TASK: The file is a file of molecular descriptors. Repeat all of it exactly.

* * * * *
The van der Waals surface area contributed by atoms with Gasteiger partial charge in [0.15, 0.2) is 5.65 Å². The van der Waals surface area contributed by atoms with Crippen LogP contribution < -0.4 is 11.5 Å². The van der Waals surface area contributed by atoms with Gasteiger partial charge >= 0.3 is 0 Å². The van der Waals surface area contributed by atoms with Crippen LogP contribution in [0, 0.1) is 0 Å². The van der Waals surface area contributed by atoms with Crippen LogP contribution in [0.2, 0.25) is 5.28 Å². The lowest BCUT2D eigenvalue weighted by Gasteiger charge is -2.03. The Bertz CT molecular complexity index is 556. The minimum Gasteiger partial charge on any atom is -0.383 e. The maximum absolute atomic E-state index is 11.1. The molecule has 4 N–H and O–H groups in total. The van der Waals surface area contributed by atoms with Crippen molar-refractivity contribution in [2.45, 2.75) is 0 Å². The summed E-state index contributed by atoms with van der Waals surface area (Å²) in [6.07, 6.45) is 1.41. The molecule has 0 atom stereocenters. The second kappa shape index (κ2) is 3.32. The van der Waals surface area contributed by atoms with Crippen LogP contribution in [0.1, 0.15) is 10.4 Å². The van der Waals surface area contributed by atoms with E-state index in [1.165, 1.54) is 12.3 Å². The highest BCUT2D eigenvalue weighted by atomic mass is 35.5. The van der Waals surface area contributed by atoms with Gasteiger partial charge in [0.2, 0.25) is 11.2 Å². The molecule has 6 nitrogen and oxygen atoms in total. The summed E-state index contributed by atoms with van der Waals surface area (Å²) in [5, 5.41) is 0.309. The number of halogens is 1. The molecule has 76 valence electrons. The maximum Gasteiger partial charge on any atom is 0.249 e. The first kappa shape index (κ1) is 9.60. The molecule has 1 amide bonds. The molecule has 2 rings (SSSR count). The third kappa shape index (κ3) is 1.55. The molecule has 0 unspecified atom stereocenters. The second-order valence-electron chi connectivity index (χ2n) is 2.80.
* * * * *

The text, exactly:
The van der Waals surface area contributed by atoms with Gasteiger partial charge in [0.15, 0.2) is 5.65 Å². The van der Waals surface area contributed by atoms with Crippen LogP contribution < -0.4 is 11.5 Å². The van der Waals surface area contributed by atoms with Gasteiger partial charge >= 0.3 is 0 Å². The van der Waals surface area contributed by atoms with Crippen LogP contribution in [0, 0.1) is 0 Å². The van der Waals surface area contributed by atoms with Crippen LogP contribution in [0.2, 0.25) is 5.28 Å². The lowest BCUT2D eigenvalue weighted by Gasteiger charge is -2.03. The Bertz CT molecular complexity index is 556. The minimum Gasteiger partial charge on any atom is -0.383 e. The maximum absolute atomic E-state index is 11.1. The molecule has 4 N–H and O–H groups in total. The van der Waals surface area contributed by atoms with Crippen molar-refractivity contribution in [2.45, 2.75) is 0 Å². The summed E-state index contributed by atoms with van der Waals surface area (Å²) in [6.07, 6.45) is 1.41. The molecule has 0 atom stereocenters. The second kappa shape index (κ2) is 3.32. The van der Waals surface area contributed by atoms with Crippen LogP contribution in [0.1, 0.15) is 10.4 Å². The van der Waals surface area contributed by atoms with E-state index in [1.165, 1.54) is 12.3 Å². The highest BCUT2D eigenvalue weighted by atomic mass is 35.5. The van der Waals surface area contributed by atoms with Gasteiger partial charge in [0.2, 0.25) is 11.2 Å². The molecule has 6 nitrogen and oxygen atoms in total. The summed E-state index contributed by atoms with van der Waals surface area (Å²) in [5, 5.41) is 0.309. The number of halogens is 1. The molecule has 76 valence electrons. The maximum Gasteiger partial charge on any atom is 0.249 e. The first kappa shape index (κ1) is 9.60. The molecule has 1 amide bonds. The molecule has 2 rings (SSSR count). The third kappa shape index (κ3) is 1.55. The molecule has 0 unspecified atom stereocenters. The second-order valence-electron chi connectivity index (χ2n) is 2.80.